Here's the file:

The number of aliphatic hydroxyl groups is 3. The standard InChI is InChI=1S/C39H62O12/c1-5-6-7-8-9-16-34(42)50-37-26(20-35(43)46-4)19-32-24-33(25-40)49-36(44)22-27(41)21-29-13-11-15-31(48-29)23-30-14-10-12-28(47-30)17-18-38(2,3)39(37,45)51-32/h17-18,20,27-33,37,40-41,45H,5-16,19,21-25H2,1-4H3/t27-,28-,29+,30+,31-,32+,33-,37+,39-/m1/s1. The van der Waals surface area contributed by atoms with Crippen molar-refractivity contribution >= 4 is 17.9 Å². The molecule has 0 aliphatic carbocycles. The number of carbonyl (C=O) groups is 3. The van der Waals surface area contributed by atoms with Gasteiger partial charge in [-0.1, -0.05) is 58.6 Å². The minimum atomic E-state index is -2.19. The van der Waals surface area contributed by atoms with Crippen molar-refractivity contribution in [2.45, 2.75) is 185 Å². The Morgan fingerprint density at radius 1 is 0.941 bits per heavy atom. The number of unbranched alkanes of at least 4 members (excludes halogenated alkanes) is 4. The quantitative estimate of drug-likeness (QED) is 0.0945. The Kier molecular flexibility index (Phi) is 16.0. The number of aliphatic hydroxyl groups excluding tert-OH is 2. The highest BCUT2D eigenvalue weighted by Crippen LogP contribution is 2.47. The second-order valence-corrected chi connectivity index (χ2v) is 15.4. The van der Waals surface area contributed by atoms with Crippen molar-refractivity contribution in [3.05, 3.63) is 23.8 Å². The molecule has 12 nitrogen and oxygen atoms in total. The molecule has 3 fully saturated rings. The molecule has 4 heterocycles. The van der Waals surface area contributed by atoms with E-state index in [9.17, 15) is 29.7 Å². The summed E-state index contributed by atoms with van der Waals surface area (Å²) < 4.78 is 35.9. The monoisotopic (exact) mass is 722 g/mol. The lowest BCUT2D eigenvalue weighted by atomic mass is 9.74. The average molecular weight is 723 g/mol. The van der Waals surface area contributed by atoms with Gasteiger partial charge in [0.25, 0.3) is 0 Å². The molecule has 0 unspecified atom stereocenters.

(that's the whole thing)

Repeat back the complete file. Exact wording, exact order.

The number of aliphatic hydroxyl groups is 3. The standard InChI is InChI=1S/C39H62O12/c1-5-6-7-8-9-16-34(42)50-37-26(20-35(43)46-4)19-32-24-33(25-40)49-36(44)22-27(41)21-29-13-11-15-31(48-29)23-30-14-10-12-28(47-30)17-18-38(2,3)39(37,45)51-32/h17-18,20,27-33,37,40-41,45H,5-16,19,21-25H2,1-4H3/t27-,28-,29+,30+,31-,32+,33-,37+,39-/m1/s1. The van der Waals surface area contributed by atoms with Crippen molar-refractivity contribution >= 4 is 17.9 Å². The molecule has 0 aliphatic carbocycles. The number of carbonyl (C=O) groups is 3. The van der Waals surface area contributed by atoms with Gasteiger partial charge in [-0.1, -0.05) is 58.6 Å². The minimum atomic E-state index is -2.19. The van der Waals surface area contributed by atoms with Crippen molar-refractivity contribution in [2.45, 2.75) is 185 Å². The Morgan fingerprint density at radius 1 is 0.941 bits per heavy atom. The number of unbranched alkanes of at least 4 members (excludes halogenated alkanes) is 4. The quantitative estimate of drug-likeness (QED) is 0.0945. The Kier molecular flexibility index (Phi) is 16.0. The number of aliphatic hydroxyl groups excluding tert-OH is 2. The highest BCUT2D eigenvalue weighted by Crippen LogP contribution is 2.47. The second-order valence-corrected chi connectivity index (χ2v) is 15.4. The van der Waals surface area contributed by atoms with Crippen molar-refractivity contribution in [3.05, 3.63) is 23.8 Å². The molecule has 12 nitrogen and oxygen atoms in total. The molecule has 3 fully saturated rings. The molecule has 4 heterocycles. The van der Waals surface area contributed by atoms with E-state index in [9.17, 15) is 29.7 Å². The summed E-state index contributed by atoms with van der Waals surface area (Å²) < 4.78 is 35.9. The monoisotopic (exact) mass is 722 g/mol. The lowest BCUT2D eigenvalue weighted by atomic mass is 9.74. The average molecular weight is 723 g/mol. The van der Waals surface area contributed by atoms with Gasteiger partial charge in [0.25, 0.3) is 0 Å². The molecule has 0 unspecified atom stereocenters.